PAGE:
Fabric Transitions in Quartz via Visco-Plastic Self-Consistent Modelling: Axial Compression and Simple Shear under Constant Strain

Tuesday, 16 December 2014
Geoffrey Edward Lloyd, University of Leeds, Leeds, United Kingdom, Luiz Fernando G Morales, Helmholtz Centre Potsdam, GFZ, Potsdam, Germany and David Mainprice, University of Montpellier II, Montpellier Cedex 05, France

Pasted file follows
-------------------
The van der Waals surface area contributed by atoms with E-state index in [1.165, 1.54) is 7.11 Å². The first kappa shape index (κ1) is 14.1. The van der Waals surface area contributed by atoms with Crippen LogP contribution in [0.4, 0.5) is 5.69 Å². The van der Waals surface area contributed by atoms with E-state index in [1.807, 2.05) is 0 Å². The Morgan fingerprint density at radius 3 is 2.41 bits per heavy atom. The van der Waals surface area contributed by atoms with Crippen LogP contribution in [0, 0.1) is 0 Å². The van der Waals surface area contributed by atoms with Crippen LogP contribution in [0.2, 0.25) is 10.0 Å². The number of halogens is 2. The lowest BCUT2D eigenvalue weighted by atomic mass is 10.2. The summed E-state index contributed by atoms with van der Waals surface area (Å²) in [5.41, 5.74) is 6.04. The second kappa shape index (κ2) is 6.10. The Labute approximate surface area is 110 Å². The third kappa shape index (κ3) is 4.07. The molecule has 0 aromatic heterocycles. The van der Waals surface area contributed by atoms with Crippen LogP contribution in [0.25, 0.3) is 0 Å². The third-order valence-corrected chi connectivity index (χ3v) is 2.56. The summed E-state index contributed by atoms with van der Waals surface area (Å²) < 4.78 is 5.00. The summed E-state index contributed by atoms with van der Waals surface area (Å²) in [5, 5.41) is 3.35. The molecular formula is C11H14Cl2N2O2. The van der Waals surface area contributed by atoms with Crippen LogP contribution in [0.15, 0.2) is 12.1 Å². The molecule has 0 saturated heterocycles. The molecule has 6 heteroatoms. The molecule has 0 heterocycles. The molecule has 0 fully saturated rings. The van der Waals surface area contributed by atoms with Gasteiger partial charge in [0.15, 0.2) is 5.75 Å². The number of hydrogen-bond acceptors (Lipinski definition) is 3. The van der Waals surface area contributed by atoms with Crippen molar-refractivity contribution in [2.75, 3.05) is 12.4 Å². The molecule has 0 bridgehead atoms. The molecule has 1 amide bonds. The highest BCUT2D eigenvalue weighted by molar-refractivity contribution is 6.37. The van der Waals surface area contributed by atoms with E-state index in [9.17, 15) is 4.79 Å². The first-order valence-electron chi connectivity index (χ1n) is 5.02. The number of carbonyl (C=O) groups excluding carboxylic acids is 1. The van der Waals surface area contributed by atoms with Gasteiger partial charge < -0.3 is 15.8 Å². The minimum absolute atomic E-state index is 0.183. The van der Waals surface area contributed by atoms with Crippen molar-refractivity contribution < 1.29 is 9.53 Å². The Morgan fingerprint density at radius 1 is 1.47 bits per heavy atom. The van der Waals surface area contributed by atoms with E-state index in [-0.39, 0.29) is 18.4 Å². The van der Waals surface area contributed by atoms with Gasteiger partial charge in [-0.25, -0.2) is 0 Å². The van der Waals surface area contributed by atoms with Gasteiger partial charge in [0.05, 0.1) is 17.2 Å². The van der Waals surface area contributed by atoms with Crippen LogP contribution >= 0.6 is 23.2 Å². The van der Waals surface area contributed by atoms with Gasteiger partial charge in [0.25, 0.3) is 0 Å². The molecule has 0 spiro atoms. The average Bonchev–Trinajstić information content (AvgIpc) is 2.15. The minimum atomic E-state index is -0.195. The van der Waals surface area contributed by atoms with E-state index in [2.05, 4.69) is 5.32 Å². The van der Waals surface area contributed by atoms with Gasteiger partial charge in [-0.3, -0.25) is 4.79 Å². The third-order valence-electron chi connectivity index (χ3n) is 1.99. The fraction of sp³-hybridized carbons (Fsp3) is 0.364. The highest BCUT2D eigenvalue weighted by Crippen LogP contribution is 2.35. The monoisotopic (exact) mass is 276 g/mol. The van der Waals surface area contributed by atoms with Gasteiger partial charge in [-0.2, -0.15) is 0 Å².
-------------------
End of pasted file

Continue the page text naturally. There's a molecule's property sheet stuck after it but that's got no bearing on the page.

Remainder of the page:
Quartz is a common crustal mineral that deforms plastically in a wide range of temperatures and pressures, leading to the development of different types of crystallographic preferred orientation (CPO) patterns. In this contribution we present the results of an extensive modelling of quartz fabric transitions via visco-plastic self- consistent (VPSC) approach. For that, we have performed systematic simulations using different sets of relative critical resolved shear stress of the main quartz slip systems. We have performed these simulations in axial compression and simple shear regimes under constant Von Mises equivalent strain of 100% (γ=1.73), assuming that the aggregates deformed exclusively by dislocation glide. Some of the predicted CPOs patterns are similar to those observed in naturally and experimentally deformed quartz. Nevertheless, some classical CPO patterns usually interpreted as resulting from dislocation glide (e.g. Y-maxima due to prism <a> slip) are clearly not developed in the simulated conditions. In addition we report potentially new preferred orientation patterns that might develop in high temperature conditions, both in axial compression and simple shear. We have demonstrated that CPOs generated under axial compression are usually stronger that those predicted under simple shear, due to the continuous rotation observed in the later simulations. The fabric strength depends essentially on the dominant active slip system, and normally the stronger CPOs result from dominant basal slip in <a>, followed by rhomb <a> and prism [c] slip, whereas prism <a> slip does not produce strong fabrics. The opening angle of quartz [0001] fabric used as a proxy of temperature seems to be reliable for deformation temperatures of ~400°C, when the main slip systems have similar behaviours.